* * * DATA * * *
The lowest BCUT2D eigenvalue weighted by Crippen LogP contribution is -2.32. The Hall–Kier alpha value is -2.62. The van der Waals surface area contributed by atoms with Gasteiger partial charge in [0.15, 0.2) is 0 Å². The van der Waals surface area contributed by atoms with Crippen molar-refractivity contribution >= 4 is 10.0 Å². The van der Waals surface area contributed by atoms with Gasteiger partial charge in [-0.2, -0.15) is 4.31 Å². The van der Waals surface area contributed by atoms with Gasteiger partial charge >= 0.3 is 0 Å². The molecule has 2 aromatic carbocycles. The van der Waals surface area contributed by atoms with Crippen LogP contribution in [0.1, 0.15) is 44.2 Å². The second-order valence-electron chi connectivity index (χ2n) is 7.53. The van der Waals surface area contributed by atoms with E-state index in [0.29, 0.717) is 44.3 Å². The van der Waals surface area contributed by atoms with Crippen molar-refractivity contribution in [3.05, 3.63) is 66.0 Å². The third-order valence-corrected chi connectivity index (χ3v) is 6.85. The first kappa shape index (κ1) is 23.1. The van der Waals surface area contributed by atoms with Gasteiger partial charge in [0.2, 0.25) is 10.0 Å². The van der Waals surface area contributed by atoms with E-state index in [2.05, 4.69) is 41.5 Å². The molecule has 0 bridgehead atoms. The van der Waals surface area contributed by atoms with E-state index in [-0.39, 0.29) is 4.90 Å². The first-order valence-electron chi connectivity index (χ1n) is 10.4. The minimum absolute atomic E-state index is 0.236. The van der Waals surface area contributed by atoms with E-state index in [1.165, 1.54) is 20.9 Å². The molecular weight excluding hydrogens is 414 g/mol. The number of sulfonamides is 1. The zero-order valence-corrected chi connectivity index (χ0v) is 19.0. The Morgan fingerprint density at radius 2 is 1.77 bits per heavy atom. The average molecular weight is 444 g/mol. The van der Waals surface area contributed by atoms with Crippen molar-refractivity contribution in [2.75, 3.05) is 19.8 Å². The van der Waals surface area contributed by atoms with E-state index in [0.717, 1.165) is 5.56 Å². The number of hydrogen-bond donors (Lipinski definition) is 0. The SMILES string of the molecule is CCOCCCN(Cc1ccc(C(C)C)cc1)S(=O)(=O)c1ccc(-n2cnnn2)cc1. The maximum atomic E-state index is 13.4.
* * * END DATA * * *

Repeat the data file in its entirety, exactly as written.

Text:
The lowest BCUT2D eigenvalue weighted by Crippen LogP contribution is -2.32. The Hall–Kier alpha value is -2.62. The van der Waals surface area contributed by atoms with Gasteiger partial charge in [0.15, 0.2) is 0 Å². The van der Waals surface area contributed by atoms with Crippen molar-refractivity contribution >= 4 is 10.0 Å². The van der Waals surface area contributed by atoms with Gasteiger partial charge in [-0.2, -0.15) is 4.31 Å². The van der Waals surface area contributed by atoms with Gasteiger partial charge >= 0.3 is 0 Å². The molecule has 2 aromatic carbocycles. The van der Waals surface area contributed by atoms with Crippen LogP contribution in [0.1, 0.15) is 44.2 Å². The second-order valence-electron chi connectivity index (χ2n) is 7.53. The van der Waals surface area contributed by atoms with E-state index in [0.29, 0.717) is 44.3 Å². The van der Waals surface area contributed by atoms with Crippen molar-refractivity contribution in [3.05, 3.63) is 66.0 Å². The third-order valence-corrected chi connectivity index (χ3v) is 6.85. The first kappa shape index (κ1) is 23.1. The van der Waals surface area contributed by atoms with Gasteiger partial charge in [0.2, 0.25) is 10.0 Å². The van der Waals surface area contributed by atoms with E-state index in [2.05, 4.69) is 41.5 Å². The molecule has 0 bridgehead atoms. The van der Waals surface area contributed by atoms with E-state index in [-0.39, 0.29) is 4.90 Å². The first-order valence-electron chi connectivity index (χ1n) is 10.4. The minimum absolute atomic E-state index is 0.236. The van der Waals surface area contributed by atoms with E-state index in [1.165, 1.54) is 20.9 Å². The molecular weight excluding hydrogens is 414 g/mol. The number of sulfonamides is 1. The zero-order valence-corrected chi connectivity index (χ0v) is 19.0. The Morgan fingerprint density at radius 2 is 1.77 bits per heavy atom. The average molecular weight is 444 g/mol. The van der Waals surface area contributed by atoms with Crippen molar-refractivity contribution in [2.75, 3.05) is 19.8 Å². The van der Waals surface area contributed by atoms with E-state index in [0.717, 1.165) is 5.56 Å². The number of hydrogen-bond donors (Lipinski definition) is 0. The SMILES string of the molecule is CCOCCCN(Cc1ccc(C(C)C)cc1)S(=O)(=O)c1ccc(-n2cnnn2)cc1. The maximum atomic E-state index is 13.4.